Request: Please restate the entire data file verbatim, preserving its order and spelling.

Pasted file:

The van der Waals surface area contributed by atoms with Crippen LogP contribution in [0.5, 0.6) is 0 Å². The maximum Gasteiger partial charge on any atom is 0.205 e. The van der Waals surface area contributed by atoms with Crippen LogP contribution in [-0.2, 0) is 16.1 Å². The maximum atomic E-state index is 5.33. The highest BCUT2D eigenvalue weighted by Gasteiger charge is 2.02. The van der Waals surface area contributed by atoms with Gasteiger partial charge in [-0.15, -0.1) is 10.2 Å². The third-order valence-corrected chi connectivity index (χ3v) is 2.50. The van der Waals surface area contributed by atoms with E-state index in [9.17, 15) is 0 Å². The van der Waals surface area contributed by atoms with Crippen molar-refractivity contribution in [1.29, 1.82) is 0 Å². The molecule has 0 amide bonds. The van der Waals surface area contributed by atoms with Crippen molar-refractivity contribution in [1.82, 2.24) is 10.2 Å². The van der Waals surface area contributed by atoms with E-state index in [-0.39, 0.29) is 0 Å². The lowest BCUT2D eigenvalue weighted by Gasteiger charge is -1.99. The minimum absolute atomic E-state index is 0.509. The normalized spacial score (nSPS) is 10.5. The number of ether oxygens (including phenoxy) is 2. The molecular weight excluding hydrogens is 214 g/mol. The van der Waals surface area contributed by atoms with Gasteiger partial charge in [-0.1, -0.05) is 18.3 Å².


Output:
The van der Waals surface area contributed by atoms with Crippen LogP contribution in [0.5, 0.6) is 0 Å². The maximum Gasteiger partial charge on any atom is 0.205 e. The van der Waals surface area contributed by atoms with Crippen LogP contribution in [-0.2, 0) is 16.1 Å². The maximum atomic E-state index is 5.33. The highest BCUT2D eigenvalue weighted by Gasteiger charge is 2.02. The van der Waals surface area contributed by atoms with Gasteiger partial charge in [-0.15, -0.1) is 10.2 Å². The third-order valence-corrected chi connectivity index (χ3v) is 2.50. The van der Waals surface area contributed by atoms with E-state index in [9.17, 15) is 0 Å². The van der Waals surface area contributed by atoms with Crippen molar-refractivity contribution in [1.29, 1.82) is 0 Å². The molecule has 0 amide bonds. The van der Waals surface area contributed by atoms with Crippen molar-refractivity contribution in [1.82, 2.24) is 10.2 Å². The van der Waals surface area contributed by atoms with E-state index in [-0.39, 0.29) is 0 Å². The lowest BCUT2D eigenvalue weighted by Gasteiger charge is -1.99. The minimum absolute atomic E-state index is 0.509. The normalized spacial score (nSPS) is 10.5. The number of ether oxygens (including phenoxy) is 2. The molecular weight excluding hydrogens is 214 g/mol. The van der Waals surface area contributed by atoms with Gasteiger partial charge in [-0.1, -0.05) is 18.3 Å².